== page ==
Students sing with the stars — New York’s Metropolitan Opera visits OCCC

March 7, 2016 Community Print Print
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One stage, one Steinway grand piano and one rare opportunity for OCCC vocalists to receive personal instruction from professional opera singers from New York’s Metropolitan Opera.

In the Visual Performing Arts Center on Feb. 11, five students were paired with the five musicians that perform in the Metropolitan Opera Rising Stars Concert Series to gain specifics on how to perfect their operatic skills.

The artists that worked with students were Simone Osborne – soprano; Lori Guilbeau – soprano; Sarah Mesko – mezzo-soprano; Trevor Scheunemann – baritone; and Brent Funderburk – pianist.

Paired with these professional vocalists were students Eugene Ha, Lisa Lane, Jordan Longstreth, Stanley Hall and Keegan Rose.

One student at a time took the stage to sing an aria that had been prepared to showcase their skills, allowing the visiting masters to assess the student’s strengths and weaknesses.

First, student vocalist Eugene Ha took the stage and sang while accompanied by piano.

Osbourne then approached the student to offer advice and respond to her performance. “Beautiful job,” said Osbourne. She then went on to offer a deeper look into the aria’s placement within the opera, its history, and the meaning of the foreign words in the song.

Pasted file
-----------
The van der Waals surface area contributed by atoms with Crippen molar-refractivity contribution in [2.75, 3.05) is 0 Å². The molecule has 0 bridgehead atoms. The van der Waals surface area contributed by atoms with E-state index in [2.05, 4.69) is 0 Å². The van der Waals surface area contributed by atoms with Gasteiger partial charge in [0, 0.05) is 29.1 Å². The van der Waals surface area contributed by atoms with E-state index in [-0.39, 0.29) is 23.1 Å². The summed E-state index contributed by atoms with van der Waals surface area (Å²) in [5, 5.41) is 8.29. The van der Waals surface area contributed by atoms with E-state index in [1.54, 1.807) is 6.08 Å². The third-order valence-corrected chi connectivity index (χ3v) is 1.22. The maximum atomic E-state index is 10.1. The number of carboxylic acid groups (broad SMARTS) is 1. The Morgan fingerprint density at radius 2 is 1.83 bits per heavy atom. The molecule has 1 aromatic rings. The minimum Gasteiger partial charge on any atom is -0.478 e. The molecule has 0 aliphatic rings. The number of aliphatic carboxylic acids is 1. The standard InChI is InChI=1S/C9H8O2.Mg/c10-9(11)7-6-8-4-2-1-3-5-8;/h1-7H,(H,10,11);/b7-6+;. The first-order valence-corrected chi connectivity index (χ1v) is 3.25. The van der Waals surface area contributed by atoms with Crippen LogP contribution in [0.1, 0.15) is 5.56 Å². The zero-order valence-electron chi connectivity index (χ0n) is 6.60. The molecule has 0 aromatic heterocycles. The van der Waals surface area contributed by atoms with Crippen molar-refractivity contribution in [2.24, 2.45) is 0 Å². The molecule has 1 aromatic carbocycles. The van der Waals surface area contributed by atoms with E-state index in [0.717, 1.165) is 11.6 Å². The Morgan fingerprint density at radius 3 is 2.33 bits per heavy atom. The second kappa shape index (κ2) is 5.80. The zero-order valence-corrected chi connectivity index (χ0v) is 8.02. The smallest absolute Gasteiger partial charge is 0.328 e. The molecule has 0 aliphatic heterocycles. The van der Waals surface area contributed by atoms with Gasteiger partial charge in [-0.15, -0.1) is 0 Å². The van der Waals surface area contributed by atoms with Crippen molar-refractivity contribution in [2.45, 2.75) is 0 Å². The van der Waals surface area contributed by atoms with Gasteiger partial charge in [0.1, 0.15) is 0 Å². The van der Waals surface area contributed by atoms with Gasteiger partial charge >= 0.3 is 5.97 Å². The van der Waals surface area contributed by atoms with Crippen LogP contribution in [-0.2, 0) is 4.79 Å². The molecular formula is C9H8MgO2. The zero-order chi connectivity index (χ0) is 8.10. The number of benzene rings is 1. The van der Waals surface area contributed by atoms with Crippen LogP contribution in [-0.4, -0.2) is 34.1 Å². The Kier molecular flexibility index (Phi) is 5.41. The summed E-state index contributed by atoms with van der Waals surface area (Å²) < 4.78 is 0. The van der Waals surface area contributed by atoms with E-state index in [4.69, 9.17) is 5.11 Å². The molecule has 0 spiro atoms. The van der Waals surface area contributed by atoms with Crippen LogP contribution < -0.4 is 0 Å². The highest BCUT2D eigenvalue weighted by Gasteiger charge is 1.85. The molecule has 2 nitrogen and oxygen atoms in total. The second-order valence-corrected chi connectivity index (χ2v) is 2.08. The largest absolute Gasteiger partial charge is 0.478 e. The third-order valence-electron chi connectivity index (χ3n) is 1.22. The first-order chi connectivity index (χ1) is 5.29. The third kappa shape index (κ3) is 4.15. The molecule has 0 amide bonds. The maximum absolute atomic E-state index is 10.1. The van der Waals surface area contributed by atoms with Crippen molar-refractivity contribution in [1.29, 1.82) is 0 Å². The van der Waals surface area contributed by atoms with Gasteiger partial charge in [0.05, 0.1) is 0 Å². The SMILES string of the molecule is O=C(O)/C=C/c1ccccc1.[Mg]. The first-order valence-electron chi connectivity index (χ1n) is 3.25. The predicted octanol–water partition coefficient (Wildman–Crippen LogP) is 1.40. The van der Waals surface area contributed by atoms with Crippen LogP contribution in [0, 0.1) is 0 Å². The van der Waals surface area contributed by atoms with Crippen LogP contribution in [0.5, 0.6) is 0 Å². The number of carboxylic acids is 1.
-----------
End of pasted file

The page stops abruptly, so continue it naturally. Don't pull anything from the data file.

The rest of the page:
Osborne used words such as coy, lackadaisical, and graceful, to illustrate performance methods that would improve on stage presence, and emotionally convey diction.

Each student received tailored advice personalized for their particular performance needs.

Student vocalist Lisa Lane took stage with master adviser Guilbeau.

Guilbeau urged Lane to pay close attention to posture and breathing techniques. She

explained how these physicalities of the body lend support to professional performance.

“Singing is hard work,” Guilbeau said. “You should be sweating after you sing.”

Directly following the three critiques, the masters, including pianist Funderburk, assembled center stage for an informal Q and A with all that were in attendance.

When asked what is the biggest piece of advice you have for students interested in this genre of music, Mesko said, “Learn a language and use your time wisely.”

The touring artists answered questions for the next 15 to 20 minutes before returning to tutor another student.

Directly after the Q and A, students Hall and Rose joined Scheunemann and Funderburk for the second half of the critiquing.

When asked of Rose what he thought of the visiting artists’ abilities, he replied, “The best singing heard on this stage so far.”

Later that evening, these artists would perform in concert a series of songs that reflected the golden age of romantic opera, Funderburk said.

“I really enjoyed the space, theater and facility.” Scheunemann said of his experience at OCCC. “You guys should really be proud of what you’ve got here.”

For more information on upcoming concert series events, contact the box office at (405) 682-7579 or visit tickets.occc.edu.

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